Late last year the British satirical site The Daily Mash offered a witty yet valid inquiry on young entrepreneurs. Could shows like Dragons’ Den or Shark Tank be encouraging the creation of “trendy but utterly pointless businesses?”
Maybe, but one stroll throughout the offices of Toronto’s The Next 36 program and those notions can be dismissed.
The boot camp for Canada’s high-potential future leaders opened applications this week for their next cohort. After nearly four years the program has now graduated 75 young upstarts, and will add 36 to that number in August.
The Next 36 was founded by a small group of entrepreneurs, business leaders and academics in response to Canada’s need for more high-impact entrepreneurs. It provides its cohorts with an academic and hands-on curriculum over nine months. Resources, mentorship and up to $80,000 in seed capital is provided for students who are expected to push the boundaries of their potential.
Its current cohort began late in November of 2012, and Louis-Philippe Couture was chosen as one of the 36. Program administrators received 1,000 applications from undergraduate students from across Canada, whittled that down to a short list of about 75, and eventually selected the chosen 36.
“It was a lot of pressure and it was exciting, going there, meeting all those high-profile people and being put in a situation that I wouldn’t normally be put in,” said Couture. “I kept thinking, I’ll do my best and what ever happens happens, but definitely I was going in knowing that the competition was really good.”
Within two weeks he had been placed in a group with a few other members of the cohort. Since, they’ve developed an iOS app that gamifies music learning for children. MusicQuest gives children a virtual pet that they must nurture by practicing their piano skills, for example, through a fun and competitive experience.
Couture and his team aren’t the only one’s who have benefitted from the program. This week Techvibes reported on Needle HR, the creative industry’s hiring solution. Already in talks with three venture capital firms, the team of Michael Cheng, Sean Kim and Christopher Bowal received their first customer just two days after launching a month ago.
Programs like the Next 36 are evidence of a changing landscape in the Canadian economy and changing ideals of where young Canadians should turn to after university. When The Next 36 mentor Dean Hopkins graduated from university in the 90s, turning to entrepreneurship just wasn’t a viable path.
“It was go back to professional school or become an engineer and work for some big company,” he told Techvibes. “Not so anymore, and I think these programs are completely changing that and turning it into, ‘this is a completely viable career path and the best people are choosing this path.'”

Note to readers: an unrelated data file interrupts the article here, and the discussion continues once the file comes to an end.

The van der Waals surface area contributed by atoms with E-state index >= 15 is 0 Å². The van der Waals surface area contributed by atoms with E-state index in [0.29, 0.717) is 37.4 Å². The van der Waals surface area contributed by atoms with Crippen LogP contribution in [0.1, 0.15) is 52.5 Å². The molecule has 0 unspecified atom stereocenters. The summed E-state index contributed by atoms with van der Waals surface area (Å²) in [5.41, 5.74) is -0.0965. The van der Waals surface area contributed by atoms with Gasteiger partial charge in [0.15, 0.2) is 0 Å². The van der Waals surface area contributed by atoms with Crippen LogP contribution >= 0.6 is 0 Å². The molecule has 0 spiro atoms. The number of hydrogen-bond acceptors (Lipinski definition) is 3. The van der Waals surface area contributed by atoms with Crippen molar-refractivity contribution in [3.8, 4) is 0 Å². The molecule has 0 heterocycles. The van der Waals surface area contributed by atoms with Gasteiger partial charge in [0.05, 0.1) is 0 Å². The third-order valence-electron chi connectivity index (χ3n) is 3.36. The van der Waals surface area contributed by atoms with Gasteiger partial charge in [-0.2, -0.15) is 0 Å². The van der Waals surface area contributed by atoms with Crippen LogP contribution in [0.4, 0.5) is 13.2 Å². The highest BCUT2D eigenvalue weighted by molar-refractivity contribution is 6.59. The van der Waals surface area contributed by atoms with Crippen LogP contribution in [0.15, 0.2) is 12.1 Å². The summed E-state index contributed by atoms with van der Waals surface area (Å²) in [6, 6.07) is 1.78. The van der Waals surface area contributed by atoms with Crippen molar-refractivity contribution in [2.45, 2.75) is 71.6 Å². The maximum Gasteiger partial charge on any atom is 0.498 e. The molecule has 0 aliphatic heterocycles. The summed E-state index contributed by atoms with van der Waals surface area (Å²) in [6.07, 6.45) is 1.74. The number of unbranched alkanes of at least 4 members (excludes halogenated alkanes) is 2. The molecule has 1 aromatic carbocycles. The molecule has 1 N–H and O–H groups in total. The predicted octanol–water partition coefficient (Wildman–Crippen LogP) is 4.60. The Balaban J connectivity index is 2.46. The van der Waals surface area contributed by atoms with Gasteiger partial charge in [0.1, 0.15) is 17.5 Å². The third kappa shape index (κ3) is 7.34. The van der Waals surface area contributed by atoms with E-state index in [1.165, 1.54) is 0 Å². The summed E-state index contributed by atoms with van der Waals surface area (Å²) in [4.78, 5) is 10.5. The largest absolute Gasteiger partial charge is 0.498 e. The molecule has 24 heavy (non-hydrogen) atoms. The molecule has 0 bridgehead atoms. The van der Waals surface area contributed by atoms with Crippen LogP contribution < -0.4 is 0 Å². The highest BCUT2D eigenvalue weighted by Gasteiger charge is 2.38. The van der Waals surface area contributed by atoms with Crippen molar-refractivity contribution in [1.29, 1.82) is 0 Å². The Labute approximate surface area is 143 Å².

Hopkins joined The Next 36 out of a belief that if Canada is to sustain its lifestyle, it’s going to be entirely predicated upon a successful entrepreneurial culture. “Now you have a very credible success path that says go start a company,” he said. “I’m seeing a huge volume of Canadian youths look credibly at the Canadian entrepreneurship sector and say, ‘that attracts me.'”
Christian Lassonde, chief venture officer at The Next 36 agrees. The generation that came of age in the 2000s came equipped with a different notion of career satisfaction. However, many young people today still prefer a stable job at a large corporation and those that choose the startup life are still the select few.
The timing for university grads may be perfect through, given that a 22-year-old will generally have less debt and responsibility than a 35-year-old. On the flip side, said Lassonde, most university grads aren’t equipped with the knowledge and experience to run a successful business.
“I think a big problem with what we have here in Canada is that we just don’t expose our future leaders to the greatest possibilities and therefore we don’t aspire to them,” said Lassonde.
Lassonde said they find those individuals who have an innate ability to push themselves beyond what most others can (including 100-hour work weeks). In comes the Next 36, where the plan is to increase Canadian prosperity. Ideally in five to 15 years from now Canadians will witness the fruits of all those cohorts of young entrepreneurs.
“We train these guys early in their career so when they see an opportunity that can change the landscape of Canadian prosperity, they’ll go after it,” said Lassonde.